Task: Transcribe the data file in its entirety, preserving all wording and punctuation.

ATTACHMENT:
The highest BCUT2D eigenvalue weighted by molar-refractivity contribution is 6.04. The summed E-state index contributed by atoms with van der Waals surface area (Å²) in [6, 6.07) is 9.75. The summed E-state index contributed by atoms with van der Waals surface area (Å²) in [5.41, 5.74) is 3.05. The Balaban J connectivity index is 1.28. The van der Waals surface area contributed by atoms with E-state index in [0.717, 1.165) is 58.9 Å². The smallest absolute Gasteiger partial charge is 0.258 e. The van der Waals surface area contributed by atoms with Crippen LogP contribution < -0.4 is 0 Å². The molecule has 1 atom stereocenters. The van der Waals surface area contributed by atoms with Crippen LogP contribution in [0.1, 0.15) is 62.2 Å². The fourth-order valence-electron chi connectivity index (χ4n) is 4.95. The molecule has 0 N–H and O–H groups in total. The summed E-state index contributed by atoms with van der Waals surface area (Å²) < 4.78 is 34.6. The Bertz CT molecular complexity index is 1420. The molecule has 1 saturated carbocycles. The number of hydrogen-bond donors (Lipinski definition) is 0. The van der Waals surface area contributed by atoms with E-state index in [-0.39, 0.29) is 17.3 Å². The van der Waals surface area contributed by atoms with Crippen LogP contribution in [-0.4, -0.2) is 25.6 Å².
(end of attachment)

The highest BCUT2D eigenvalue weighted by molar-refractivity contribution is 6.04. The summed E-state index contributed by atoms with van der Waals surface area (Å²) in [6, 6.07) is 9.75. The summed E-state index contributed by atoms with van der Waals surface area (Å²) in [5.41, 5.74) is 3.05. The Balaban J connectivity index is 1.28. The van der Waals surface area contributed by atoms with E-state index in [0.717, 1.165) is 58.9 Å². The smallest absolute Gasteiger partial charge is 0.258 e. The van der Waals surface area contributed by atoms with Crippen LogP contribution < -0.4 is 0 Å². The molecule has 1 atom stereocenters. The van der Waals surface area contributed by atoms with Crippen LogP contribution in [0.1, 0.15) is 62.2 Å². The fourth-order valence-electron chi connectivity index (χ4n) is 4.95. The molecule has 0 N–H and O–H groups in total. The summed E-state index contributed by atoms with van der Waals surface area (Å²) < 4.78 is 34.6. The Bertz CT molecular complexity index is 1420. The molecule has 1 saturated carbocycles. The number of hydrogen-bond donors (Lipinski definition) is 0. The van der Waals surface area contributed by atoms with E-state index in [-0.39, 0.29) is 17.3 Å². The van der Waals surface area contributed by atoms with Crippen LogP contribution in [-0.4, -0.2) is 25.6 Å².